Will local government do training better than quangos?

Yes: according to Islington Council leader James Kempton in a new pamphlet, “Governing a world city“.

The booklet looks at the big issues for London government – crime, the Olympics, housing, child poverty – and James’ piece is on the latest changes proposed to the education and training of 16-19 year olds. Unusually for a Government so in love with quangos as new Labour, this time the change is back to local councils.

James rather optimistically writes that this “shows a real shift in government confidence over [local government’s] ability to deliver.” He points out that getting rid of the quangos “cuts out a layer of needless bureaucracy”, hooray for that, although the language of “light touch commissioning models” and “a regional commissioning plan to guarantee learner choice” suggests that bureaucracy isn’t entirely done for.

Best of all, he sets out some real examples of how this will benefit London teenagers, including giving young people who’ve left school access to courses as well as school students; sensible careers advice; and lots of new apprenticeships, including on projects such as Crossrail.



  1. Robin Webb said

    Local government won’t do any better than the quangos, but we might save some money as taxpayers by doing away with a layer or two of wasteful bureaucracy.
    The LSC achieves nothing through its death-by-1000 initiatives approach to training and ’employer engagement’. Colleges and training providers are notoriously poor at working with employers and providing up-to-date skills that employers want.
    Using expensive private ‘training brokers’ like A4E and others was supposed to be a more effective way of bridging the gap, on the basis that the private sector is better than the public sector when it comes to getting results.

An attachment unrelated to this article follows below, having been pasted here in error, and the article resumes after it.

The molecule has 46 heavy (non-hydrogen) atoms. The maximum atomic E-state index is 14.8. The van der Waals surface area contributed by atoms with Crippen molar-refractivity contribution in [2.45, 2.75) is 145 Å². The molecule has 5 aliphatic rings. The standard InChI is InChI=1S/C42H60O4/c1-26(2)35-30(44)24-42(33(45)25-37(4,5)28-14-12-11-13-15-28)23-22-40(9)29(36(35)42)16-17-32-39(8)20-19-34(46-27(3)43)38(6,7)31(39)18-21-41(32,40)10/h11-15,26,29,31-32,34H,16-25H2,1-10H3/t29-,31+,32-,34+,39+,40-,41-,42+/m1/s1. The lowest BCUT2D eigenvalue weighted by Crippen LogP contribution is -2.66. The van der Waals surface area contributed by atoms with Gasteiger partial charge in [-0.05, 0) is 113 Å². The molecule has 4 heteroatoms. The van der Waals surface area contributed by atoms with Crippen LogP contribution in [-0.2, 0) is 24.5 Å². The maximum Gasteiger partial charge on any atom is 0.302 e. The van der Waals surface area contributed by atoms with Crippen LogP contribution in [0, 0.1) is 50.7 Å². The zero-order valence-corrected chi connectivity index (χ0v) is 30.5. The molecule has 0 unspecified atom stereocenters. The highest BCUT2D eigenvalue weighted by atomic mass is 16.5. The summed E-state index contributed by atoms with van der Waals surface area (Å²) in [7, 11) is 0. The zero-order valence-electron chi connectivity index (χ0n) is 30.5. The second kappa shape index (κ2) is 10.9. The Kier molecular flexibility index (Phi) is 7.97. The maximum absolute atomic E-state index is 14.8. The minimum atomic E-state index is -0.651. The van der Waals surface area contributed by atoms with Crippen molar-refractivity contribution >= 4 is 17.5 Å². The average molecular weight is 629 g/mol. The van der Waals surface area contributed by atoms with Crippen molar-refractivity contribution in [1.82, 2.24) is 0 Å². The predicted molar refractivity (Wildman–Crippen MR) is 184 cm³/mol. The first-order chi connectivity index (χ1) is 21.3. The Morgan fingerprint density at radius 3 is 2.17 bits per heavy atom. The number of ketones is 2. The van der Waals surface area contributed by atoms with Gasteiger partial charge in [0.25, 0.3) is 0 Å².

In return for receiving large amounts of taxpayer money via the LSC, these brokers do conjure up SOME headcount figures for the LSC to claim as achievement, but the reality is that success rates and positive outcomes for learners and employers are negligible in terms of gaining useful skills, qualifications, employment and filling jobs.

    Meanwhile, the directors of these broker organisations, usually set up quickly a few years ago when there was a sniff of easy government money, swan around in large German limousines, lighting their cigars with the money earned in profits at the taxpayer’s expense.

    Skilling the workforce to meet learner needs, address skills gaps, fill jobs and improve employer profitability should be a function of good government, not profit-takers.

  2. Liberal Neil said

    I was on the board of our local LSC for two years and it was very clear to me that it did little that councils couldn’t have done equally well.

    What it did do was spend a large chunk of money on an extra tier of staff and an extra communications budget.

    It also spent a lot of time liaising with local councils because they were involved in many other key aspects of post-16 education and training.

    I have no doubt that councils will run things at least as well as the LSC and have the potential to save money at the same time.

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